Source: IBPA Column Service Jul 2018

Dealer South. E/W Vul

A 10 9 8
A 6 5
6 4
A K 7 5

10 9 8 7 2
K 9 7 3 2
Q 4 2
7 6 4 3
4
J 10 8 5
10 9 6 2
K Q J 5 2
K Q J 3
A Q
J 8
West North East South
1
Pass 2NT Pass 3NT
Pass 4 Pass 4
Pass 4 Pass 4NT
Pass 5 Pass 5NT
Pass 6 Pass 7
Pass Pass Pass

After North’s Jacoby two notrump, promising four card spade support, South’s rebid promised extras while denying six spades and a singleton or void in a suit.

Tim Bourke
Tim Bourke

After some control-bidding, South asked for key cards and then confirmed that the partnership had them all by bidding five notrump. When North showed that he held the king of clubs by bidding six clubs, South bid what he thought he could likely make.

West led the ten of hearts. When dummy came down, declarer counted twelve winners and saw that, if trumps were no worse than 3-1, he could draw the trumps, discard a diamond from dummy on the fourth round of hearts: and ruff the queen of diamonds in the dummy.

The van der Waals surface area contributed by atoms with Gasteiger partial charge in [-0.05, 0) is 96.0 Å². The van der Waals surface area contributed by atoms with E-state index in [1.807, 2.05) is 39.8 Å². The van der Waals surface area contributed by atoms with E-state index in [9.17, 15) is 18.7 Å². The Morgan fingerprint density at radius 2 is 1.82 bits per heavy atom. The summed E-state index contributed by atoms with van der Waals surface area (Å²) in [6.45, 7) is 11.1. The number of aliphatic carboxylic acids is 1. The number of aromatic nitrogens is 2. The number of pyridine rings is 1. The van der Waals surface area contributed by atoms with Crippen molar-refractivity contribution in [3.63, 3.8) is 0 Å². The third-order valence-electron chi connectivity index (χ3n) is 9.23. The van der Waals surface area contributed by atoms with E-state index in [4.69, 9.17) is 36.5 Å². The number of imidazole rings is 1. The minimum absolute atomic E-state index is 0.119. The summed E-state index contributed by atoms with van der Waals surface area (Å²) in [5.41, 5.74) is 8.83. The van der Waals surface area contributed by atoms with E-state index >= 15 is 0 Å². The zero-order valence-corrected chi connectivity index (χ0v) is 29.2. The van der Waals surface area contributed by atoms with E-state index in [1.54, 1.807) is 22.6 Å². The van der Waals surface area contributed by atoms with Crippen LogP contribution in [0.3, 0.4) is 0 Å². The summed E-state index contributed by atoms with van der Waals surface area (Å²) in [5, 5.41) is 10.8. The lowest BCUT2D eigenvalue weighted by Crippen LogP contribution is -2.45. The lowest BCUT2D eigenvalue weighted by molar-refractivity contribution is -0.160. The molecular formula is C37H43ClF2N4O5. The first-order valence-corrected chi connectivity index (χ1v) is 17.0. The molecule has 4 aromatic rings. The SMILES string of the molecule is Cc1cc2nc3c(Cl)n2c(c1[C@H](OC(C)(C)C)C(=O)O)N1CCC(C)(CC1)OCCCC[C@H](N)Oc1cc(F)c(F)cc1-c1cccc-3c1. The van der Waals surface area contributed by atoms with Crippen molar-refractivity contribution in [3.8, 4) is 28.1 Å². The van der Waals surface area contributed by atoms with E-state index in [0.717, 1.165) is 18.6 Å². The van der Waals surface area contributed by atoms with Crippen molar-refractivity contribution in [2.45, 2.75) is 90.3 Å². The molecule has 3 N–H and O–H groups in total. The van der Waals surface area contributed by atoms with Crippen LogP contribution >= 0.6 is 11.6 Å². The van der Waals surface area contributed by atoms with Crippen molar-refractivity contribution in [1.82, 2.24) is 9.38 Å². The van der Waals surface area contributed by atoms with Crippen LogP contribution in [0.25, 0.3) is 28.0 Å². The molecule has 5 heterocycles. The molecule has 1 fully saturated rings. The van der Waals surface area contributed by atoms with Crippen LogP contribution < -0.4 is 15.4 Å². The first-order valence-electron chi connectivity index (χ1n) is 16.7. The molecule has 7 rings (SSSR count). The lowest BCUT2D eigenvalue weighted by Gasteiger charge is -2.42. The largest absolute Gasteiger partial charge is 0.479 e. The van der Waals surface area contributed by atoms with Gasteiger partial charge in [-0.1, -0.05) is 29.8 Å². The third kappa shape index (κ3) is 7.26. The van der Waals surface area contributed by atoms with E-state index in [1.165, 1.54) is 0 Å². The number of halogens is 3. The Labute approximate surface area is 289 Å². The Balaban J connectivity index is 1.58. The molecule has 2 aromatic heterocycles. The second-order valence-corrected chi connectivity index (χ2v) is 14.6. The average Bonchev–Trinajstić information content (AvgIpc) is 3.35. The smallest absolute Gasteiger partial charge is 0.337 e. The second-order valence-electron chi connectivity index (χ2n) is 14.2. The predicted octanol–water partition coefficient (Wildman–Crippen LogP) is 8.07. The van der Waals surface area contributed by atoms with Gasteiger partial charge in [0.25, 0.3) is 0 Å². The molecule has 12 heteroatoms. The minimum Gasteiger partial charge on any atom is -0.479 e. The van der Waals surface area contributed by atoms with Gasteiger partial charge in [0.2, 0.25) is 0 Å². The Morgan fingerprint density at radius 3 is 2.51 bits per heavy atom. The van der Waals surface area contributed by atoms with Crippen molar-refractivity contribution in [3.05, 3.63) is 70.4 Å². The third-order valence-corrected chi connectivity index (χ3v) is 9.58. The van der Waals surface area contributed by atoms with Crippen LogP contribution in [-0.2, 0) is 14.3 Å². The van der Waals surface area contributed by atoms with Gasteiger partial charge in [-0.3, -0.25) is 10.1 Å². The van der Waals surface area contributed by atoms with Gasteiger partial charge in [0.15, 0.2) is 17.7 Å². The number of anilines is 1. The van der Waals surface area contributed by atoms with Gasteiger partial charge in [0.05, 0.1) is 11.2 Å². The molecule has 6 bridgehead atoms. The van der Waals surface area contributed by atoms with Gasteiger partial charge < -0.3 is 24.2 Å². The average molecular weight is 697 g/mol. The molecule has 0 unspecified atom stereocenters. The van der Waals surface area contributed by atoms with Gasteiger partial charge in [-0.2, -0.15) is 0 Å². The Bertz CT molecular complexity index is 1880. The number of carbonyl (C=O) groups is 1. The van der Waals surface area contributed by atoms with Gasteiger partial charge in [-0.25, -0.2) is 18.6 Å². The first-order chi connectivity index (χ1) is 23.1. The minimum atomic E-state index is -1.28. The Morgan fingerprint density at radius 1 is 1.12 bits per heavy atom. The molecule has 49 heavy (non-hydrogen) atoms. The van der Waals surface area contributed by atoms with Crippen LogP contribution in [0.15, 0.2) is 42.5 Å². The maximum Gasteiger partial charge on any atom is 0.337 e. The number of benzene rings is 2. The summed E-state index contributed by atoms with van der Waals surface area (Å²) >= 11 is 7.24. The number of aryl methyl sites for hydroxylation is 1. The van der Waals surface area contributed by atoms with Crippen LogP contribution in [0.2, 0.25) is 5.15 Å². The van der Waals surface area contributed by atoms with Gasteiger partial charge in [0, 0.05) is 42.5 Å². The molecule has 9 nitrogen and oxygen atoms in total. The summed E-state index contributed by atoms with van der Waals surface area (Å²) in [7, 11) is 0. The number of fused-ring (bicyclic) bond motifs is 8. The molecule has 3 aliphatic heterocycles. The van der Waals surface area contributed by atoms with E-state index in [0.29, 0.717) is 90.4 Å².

So, declarer played low from dummy and won the first trick in hand with his king. He played a low trump toward dummy. When West discarded a diamond, declarer won the trick with dummy’s eight of trumps.

Declarer saw that trying to ruff a diamond was too dangerous a policy to pursue. Instead, he decided to ruff two clubs in hand without using the ace of hearts as an entry.

He cashed the ace and king of clubs then ruffed a club with the king of trumps. Next, he led the queen of trumps to dummy’s ace and ruffed dummy’s last club with the jack of trumps.

Declarer’s remaining trump, the five, was now led to dummy’s nine. After drawing East’s last trump with dummy’s ten, declarer claimed thirteen tricks: four trumps, four hearts, a diamond, two clubs and two club ruffs. Note that the bad heart break meant that if declarer had been careless with his trump entries to dummy he would have gone down when he tried to cross back to dummy in hearts.